On the other side of the net, Cilic has been a shell of his former self. Marin has been battling his nerves for the past year, and more recently some service yips have become evident. Cilic leads their head-to-head 8-3, but Isner has claimed three of their last five meetings. Their most notable encounter was at Wimbledon in 2015, when Cilic prevailed 12-10 in the fifth. This will be a mid-afternoon match on the Grandstand, which will surely be filled with vocal American support for Isner. Considering the way Cilic has choked under pressure so many times of late, Isner should be favoured in a match that will likely involve a few tiebreaks.

Other notable matches on Day 6:

Rafael Nadal (2) vs. Hyeon Chung (WC). It’s nice to see Chung healthy and back in the mix, but I’m not sure how much he’ll have left after barely surviving against Fernando Verdasco in a fifth set tiebreak on Thursday night.

Sascha Zverev (6) vs. Aljaz Bedene. Zverev has already played two five-setters this week, and Bedene is another player who came through in a fifth set breaker on Thursday.

Kiki Bertens (7) vs. Julia Goerges (26). Bertens leads their head-to-head 2-1, though they’ve never played on a hard court.

Belinda Bencic (13) vs. Anett Kontaveit (21). This will be their first career meeting, with the winner playing either Osaka or Gauff.

2017 French Open champion Jelena Ostapenko vs. Kristie Ahn (Q), a 27-year-old American who had never won a match at a Major prior to this week.


Roger Federer Pulls Out Of French Open Following Surgery

The unexpected announcement means the former world No.1 will be out of action for at least almost four months.



20-time grand slam champion Roger Federer will miss the entire clay-court season after confirming that he has undergone surgery on his right knee.


The world No.3 underwent arthroscopic surgery on Wednesday in his native Switzerland following consultation with doctors. A minimally invasive procedure that involves the examination and treatment of the joint. Federer said his right knee was ‘bothering him for a little while’ and that doctors are ‘very confident of a full recovery.’ The 38-year-old also missed six months of the 2016 season due to a knee injury.

In a statement, Federer confirmed that he will not be playing another tournament until the grass season. Ruling him out of the upcoming North American hard-court swing, as well as the French Open. The only clay court tournament he was due to play in 2020.

“My right knee has been bothering me for a little while.” Federer said on social media.
“I hope it would go away, but after an examination, and discussion with my team, I decided to have arthroscopic surgery in Switzerland yesterday (Wednesday).”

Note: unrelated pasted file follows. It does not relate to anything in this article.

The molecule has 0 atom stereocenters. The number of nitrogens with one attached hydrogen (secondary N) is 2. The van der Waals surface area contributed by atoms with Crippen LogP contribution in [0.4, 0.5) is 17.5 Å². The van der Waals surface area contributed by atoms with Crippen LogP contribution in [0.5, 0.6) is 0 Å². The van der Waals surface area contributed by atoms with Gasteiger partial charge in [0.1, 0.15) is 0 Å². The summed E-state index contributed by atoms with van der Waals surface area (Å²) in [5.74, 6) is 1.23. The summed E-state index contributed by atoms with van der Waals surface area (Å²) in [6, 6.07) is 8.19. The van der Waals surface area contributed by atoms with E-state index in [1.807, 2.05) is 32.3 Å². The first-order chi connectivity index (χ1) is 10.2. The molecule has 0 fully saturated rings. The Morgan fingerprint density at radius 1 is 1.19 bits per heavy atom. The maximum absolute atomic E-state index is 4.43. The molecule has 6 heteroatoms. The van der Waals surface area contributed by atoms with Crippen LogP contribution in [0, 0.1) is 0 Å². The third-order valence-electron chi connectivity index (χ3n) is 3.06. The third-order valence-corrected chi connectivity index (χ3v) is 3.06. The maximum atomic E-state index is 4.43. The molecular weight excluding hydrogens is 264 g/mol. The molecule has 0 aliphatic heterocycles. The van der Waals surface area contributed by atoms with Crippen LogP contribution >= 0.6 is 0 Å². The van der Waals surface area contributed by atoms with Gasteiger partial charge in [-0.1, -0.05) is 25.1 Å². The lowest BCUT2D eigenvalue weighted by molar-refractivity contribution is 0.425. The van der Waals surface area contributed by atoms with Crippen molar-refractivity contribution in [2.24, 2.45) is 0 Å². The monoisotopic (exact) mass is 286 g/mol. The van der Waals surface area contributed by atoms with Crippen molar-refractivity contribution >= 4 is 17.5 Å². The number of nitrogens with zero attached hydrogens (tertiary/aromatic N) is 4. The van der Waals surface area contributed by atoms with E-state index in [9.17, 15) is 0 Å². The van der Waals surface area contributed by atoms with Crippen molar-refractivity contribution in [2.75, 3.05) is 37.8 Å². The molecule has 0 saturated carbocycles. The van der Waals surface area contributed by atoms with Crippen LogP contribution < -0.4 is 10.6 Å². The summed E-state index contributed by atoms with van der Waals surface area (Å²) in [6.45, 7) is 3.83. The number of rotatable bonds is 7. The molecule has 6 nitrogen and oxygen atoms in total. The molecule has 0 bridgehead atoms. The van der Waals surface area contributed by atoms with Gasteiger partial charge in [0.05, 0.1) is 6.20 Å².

“After the procedure, the doctors confirmed that it was the right thing to have done and are very confident of a full recovery.”
“As a result, I will unfortunately have to miss Dubai, Indian Wells, Bogotá (exhibition), Miami and the French Open. I am grateful for everyone’s support. I can’t wait to be back playing again soon.”

Concerns about Federer’s current form started during his run at the Australian Open where he lost in the semi-finals to Novak Djokovic. In Melbourne, the Swiss player experienced issues with his right leg. He described played down the issue as ‘pain and problems’ following his quarter-final win over Tennys Sandgren, which he took a medical time-out during.

“Of course, you want to be 100% to be able to train again, then get ready for hopefully Dubai. Right now it’s only guessing. I’m very happy that I don’t feel any worse than when I started (the match). That’s for me super encouraging.” He told reporters on January 30th,

Nevertheless, Federer has recently been in action. Almost two weeks ago, he took on Rafael Nadal in an exhibition match in South Africa and won 6-4, 3-6, 6-3.  The clash was in aid of the Roger Federer Foundation, which supports early childhood education in six southern African countries, including South Africa. An estimated $3.5 million was raised, according to the associated press.

Should everything goes to plan, Federer’s next tournament will now be the Halle Open, which he has a lifetime contract to play at unless injured or ill. The tournament starts on June 15th.

It is only the second time in his career, Federer has undergone the knife whilst playing on the tour. The first was back in 2016 when he had surgery to repair a torn meniscus in his left knee.


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Australian Open Stats: The Strength Of Djokovic In Deciders, The Diversity Of The Women’s Tournament

The Serbian is 31 out of 41 in 5th set situations, and 4 out of 5 in Slam finals. 28 players have reached the semis in a female Slam in the last 3 seasons, while Zverev was the only player under 25 to reach the quarter finals.